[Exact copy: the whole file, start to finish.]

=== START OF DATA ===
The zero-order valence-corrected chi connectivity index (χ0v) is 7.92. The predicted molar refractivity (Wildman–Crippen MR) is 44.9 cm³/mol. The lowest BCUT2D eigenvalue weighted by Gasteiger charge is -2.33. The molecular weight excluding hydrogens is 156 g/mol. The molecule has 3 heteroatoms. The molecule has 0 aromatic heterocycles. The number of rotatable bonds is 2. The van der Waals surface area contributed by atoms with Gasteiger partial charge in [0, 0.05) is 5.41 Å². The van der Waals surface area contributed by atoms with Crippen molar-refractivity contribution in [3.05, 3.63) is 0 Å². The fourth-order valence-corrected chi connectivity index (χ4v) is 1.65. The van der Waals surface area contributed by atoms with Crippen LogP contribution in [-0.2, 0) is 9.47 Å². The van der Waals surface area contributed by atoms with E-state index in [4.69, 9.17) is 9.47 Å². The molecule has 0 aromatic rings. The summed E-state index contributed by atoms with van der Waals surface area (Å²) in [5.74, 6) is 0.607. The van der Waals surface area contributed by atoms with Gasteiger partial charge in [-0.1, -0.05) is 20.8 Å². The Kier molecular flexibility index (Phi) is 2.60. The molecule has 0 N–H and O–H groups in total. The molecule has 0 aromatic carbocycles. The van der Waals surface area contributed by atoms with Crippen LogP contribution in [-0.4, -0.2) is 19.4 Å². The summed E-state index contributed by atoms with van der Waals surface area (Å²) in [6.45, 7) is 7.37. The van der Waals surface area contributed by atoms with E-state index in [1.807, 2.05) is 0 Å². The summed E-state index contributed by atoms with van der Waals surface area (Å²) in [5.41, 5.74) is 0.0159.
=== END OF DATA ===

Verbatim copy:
The zero-order valence-corrected chi connectivity index (χ0v) is 7.92. The predicted molar refractivity (Wildman–Crippen MR) is 44.9 cm³/mol. The lowest BCUT2D eigenvalue weighted by Gasteiger charge is -2.33. The molecular weight excluding hydrogens is 156 g/mol. The molecule has 3 heteroatoms. The molecule has 0 aromatic heterocycles. The number of rotatable bonds is 2. The van der Waals surface area contributed by atoms with Gasteiger partial charge in [0, 0.05) is 5.41 Å². The van der Waals surface area contributed by atoms with Crippen molar-refractivity contribution in [3.05, 3.63) is 0 Å². The fourth-order valence-corrected chi connectivity index (χ4v) is 1.65. The van der Waals surface area contributed by atoms with Crippen LogP contribution in [-0.2, 0) is 9.47 Å². The van der Waals surface area contributed by atoms with E-state index in [4.69, 9.17) is 9.47 Å². The molecule has 0 aromatic rings. The summed E-state index contributed by atoms with van der Waals surface area (Å²) in [5.74, 6) is 0.607. The van der Waals surface area contributed by atoms with Gasteiger partial charge in [-0.1, -0.05) is 20.8 Å². The Kier molecular flexibility index (Phi) is 2.60. The molecule has 0 N–H and O–H groups in total. The molecule has 0 aromatic carbocycles. The van der Waals surface area contributed by atoms with Crippen LogP contribution in [-0.4, -0.2) is 19.4 Å². The summed E-state index contributed by atoms with van der Waals surface area (Å²) in [6.45, 7) is 7.37. The van der Waals surface area contributed by atoms with E-state index in [1.807, 2.05) is 0 Å². The summed E-state index contributed by atoms with van der Waals surface area (Å²) in [5.41, 5.74) is 0.0159.